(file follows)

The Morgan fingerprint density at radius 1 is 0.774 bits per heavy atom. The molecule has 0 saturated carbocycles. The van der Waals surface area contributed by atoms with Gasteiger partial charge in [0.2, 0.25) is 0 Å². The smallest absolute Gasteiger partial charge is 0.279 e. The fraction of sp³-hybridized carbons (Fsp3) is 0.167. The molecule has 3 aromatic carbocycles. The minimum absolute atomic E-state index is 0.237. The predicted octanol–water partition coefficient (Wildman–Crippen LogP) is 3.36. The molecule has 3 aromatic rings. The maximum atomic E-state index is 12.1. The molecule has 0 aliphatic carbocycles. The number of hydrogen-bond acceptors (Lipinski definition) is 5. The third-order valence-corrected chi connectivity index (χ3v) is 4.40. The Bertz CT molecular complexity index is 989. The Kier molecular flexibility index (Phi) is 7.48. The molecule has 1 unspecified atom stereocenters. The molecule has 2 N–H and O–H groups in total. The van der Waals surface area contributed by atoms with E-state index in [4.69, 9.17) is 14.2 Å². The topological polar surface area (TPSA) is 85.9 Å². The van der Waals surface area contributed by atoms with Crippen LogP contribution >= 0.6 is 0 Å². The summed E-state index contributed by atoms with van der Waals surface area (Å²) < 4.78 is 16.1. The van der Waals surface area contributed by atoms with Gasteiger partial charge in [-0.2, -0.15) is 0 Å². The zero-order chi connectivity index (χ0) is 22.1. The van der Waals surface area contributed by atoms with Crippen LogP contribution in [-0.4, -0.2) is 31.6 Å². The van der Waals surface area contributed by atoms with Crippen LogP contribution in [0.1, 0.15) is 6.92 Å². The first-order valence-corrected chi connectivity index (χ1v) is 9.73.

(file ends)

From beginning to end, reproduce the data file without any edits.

The Morgan fingerprint density at radius 1 is 0.774 bits per heavy atom. The molecule has 0 saturated carbocycles. The van der Waals surface area contributed by atoms with Gasteiger partial charge in [0.2, 0.25) is 0 Å². The smallest absolute Gasteiger partial charge is 0.279 e. The fraction of sp³-hybridized carbons (Fsp3) is 0.167. The molecule has 3 aromatic carbocycles. The minimum absolute atomic E-state index is 0.237. The predicted octanol–water partition coefficient (Wildman–Crippen LogP) is 3.36. The molecule has 3 aromatic rings. The maximum atomic E-state index is 12.1. The molecule has 0 aliphatic carbocycles. The number of hydrogen-bond acceptors (Lipinski definition) is 5. The third-order valence-corrected chi connectivity index (χ3v) is 4.40. The Bertz CT molecular complexity index is 989. The Kier molecular flexibility index (Phi) is 7.48. The molecule has 1 unspecified atom stereocenters. The molecule has 2 N–H and O–H groups in total. The van der Waals surface area contributed by atoms with E-state index in [4.69, 9.17) is 14.2 Å². The topological polar surface area (TPSA) is 85.9 Å². The van der Waals surface area contributed by atoms with Crippen LogP contribution >= 0.6 is 0 Å². The summed E-state index contributed by atoms with van der Waals surface area (Å²) < 4.78 is 16.1. The van der Waals surface area contributed by atoms with Gasteiger partial charge in [-0.2, -0.15) is 0 Å². The zero-order chi connectivity index (χ0) is 22.1. The van der Waals surface area contributed by atoms with Crippen LogP contribution in [-0.4, -0.2) is 31.6 Å². The van der Waals surface area contributed by atoms with Crippen LogP contribution in [0.1, 0.15) is 6.92 Å². The first-order valence-corrected chi connectivity index (χ1v) is 9.73.